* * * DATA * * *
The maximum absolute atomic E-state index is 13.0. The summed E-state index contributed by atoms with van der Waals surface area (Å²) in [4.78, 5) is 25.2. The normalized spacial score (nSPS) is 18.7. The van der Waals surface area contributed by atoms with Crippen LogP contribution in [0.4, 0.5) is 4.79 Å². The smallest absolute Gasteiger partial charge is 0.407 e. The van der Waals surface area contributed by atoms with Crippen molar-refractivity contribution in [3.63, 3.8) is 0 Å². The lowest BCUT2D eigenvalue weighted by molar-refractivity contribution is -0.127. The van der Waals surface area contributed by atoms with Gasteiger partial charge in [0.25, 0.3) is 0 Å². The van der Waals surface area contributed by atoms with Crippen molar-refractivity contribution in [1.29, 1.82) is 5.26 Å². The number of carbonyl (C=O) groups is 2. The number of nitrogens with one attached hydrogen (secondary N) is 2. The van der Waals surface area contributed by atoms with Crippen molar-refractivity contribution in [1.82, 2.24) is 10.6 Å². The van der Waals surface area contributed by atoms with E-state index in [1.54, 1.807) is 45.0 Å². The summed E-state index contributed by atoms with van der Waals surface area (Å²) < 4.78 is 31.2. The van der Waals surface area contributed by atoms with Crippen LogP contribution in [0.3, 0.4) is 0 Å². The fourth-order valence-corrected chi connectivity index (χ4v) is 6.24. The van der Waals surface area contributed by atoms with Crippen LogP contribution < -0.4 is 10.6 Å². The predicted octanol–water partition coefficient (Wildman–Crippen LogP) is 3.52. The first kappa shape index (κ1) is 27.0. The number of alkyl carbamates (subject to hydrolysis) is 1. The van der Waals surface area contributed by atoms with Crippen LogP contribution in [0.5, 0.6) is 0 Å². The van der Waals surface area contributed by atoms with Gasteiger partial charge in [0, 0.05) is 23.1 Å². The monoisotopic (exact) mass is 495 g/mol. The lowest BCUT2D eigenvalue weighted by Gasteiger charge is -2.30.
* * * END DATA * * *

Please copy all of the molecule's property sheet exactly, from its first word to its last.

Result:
The maximum absolute atomic E-state index is 13.0. The summed E-state index contributed by atoms with van der Waals surface area (Å²) in [4.78, 5) is 25.2. The normalized spacial score (nSPS) is 18.7. The van der Waals surface area contributed by atoms with Crippen LogP contribution in [0.4, 0.5) is 4.79 Å². The smallest absolute Gasteiger partial charge is 0.407 e. The van der Waals surface area contributed by atoms with Crippen molar-refractivity contribution in [3.63, 3.8) is 0 Å². The lowest BCUT2D eigenvalue weighted by molar-refractivity contribution is -0.127. The van der Waals surface area contributed by atoms with Gasteiger partial charge in [0.25, 0.3) is 0 Å². The van der Waals surface area contributed by atoms with Crippen molar-refractivity contribution in [1.29, 1.82) is 5.26 Å². The number of carbonyl (C=O) groups is 2. The number of nitrogens with one attached hydrogen (secondary N) is 2. The van der Waals surface area contributed by atoms with Crippen molar-refractivity contribution in [1.82, 2.24) is 10.6 Å². The van der Waals surface area contributed by atoms with E-state index in [1.54, 1.807) is 45.0 Å². The summed E-state index contributed by atoms with van der Waals surface area (Å²) < 4.78 is 31.2. The van der Waals surface area contributed by atoms with Crippen LogP contribution in [0.3, 0.4) is 0 Å². The fourth-order valence-corrected chi connectivity index (χ4v) is 6.24. The van der Waals surface area contributed by atoms with Crippen LogP contribution < -0.4 is 10.6 Å². The predicted octanol–water partition coefficient (Wildman–Crippen LogP) is 3.52. The first kappa shape index (κ1) is 27.0. The number of alkyl carbamates (subject to hydrolysis) is 1. The van der Waals surface area contributed by atoms with Crippen LogP contribution in [0.5, 0.6) is 0 Å². The van der Waals surface area contributed by atoms with Gasteiger partial charge in [0, 0.05) is 23.1 Å². The monoisotopic (exact) mass is 495 g/mol. The lowest BCUT2D eigenvalue weighted by Gasteiger charge is -2.30.